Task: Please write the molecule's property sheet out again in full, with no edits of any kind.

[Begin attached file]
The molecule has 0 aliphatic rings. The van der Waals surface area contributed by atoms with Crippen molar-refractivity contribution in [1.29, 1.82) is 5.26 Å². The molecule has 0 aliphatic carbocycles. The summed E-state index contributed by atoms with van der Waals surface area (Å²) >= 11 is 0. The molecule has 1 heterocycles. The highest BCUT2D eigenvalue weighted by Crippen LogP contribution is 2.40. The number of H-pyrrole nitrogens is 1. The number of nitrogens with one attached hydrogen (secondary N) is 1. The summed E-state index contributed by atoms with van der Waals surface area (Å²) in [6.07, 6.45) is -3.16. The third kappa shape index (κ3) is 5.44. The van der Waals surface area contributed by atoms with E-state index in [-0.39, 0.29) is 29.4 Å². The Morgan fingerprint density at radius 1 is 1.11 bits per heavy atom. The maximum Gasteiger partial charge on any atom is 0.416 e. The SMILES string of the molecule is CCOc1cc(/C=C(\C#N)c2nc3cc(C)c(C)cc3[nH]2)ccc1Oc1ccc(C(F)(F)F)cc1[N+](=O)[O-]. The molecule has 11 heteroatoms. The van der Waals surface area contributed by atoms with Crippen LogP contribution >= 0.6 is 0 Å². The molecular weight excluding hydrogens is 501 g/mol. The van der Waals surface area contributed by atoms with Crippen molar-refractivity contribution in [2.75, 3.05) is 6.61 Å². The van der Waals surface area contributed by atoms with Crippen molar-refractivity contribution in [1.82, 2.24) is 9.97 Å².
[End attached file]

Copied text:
The molecule has 0 aliphatic rings. The van der Waals surface area contributed by atoms with Crippen molar-refractivity contribution in [1.29, 1.82) is 5.26 Å². The molecule has 0 aliphatic carbocycles. The summed E-state index contributed by atoms with van der Waals surface area (Å²) >= 11 is 0. The molecule has 1 heterocycles. The highest BCUT2D eigenvalue weighted by Crippen LogP contribution is 2.40. The number of H-pyrrole nitrogens is 1. The number of nitrogens with one attached hydrogen (secondary N) is 1. The summed E-state index contributed by atoms with van der Waals surface area (Å²) in [6.07, 6.45) is -3.16. The third kappa shape index (κ3) is 5.44. The van der Waals surface area contributed by atoms with E-state index in [-0.39, 0.29) is 29.4 Å². The Morgan fingerprint density at radius 1 is 1.11 bits per heavy atom. The maximum Gasteiger partial charge on any atom is 0.416 e. The SMILES string of the molecule is CCOc1cc(/C=C(\C#N)c2nc3cc(C)c(C)cc3[nH]2)ccc1Oc1ccc(C(F)(F)F)cc1[N+](=O)[O-]. The molecule has 11 heteroatoms. The van der Waals surface area contributed by atoms with Crippen LogP contribution >= 0.6 is 0 Å². The molecular weight excluding hydrogens is 501 g/mol. The van der Waals surface area contributed by atoms with Crippen molar-refractivity contribution in [2.75, 3.05) is 6.61 Å². The van der Waals surface area contributed by atoms with Crippen molar-refractivity contribution in [1.82, 2.24) is 9.97 Å².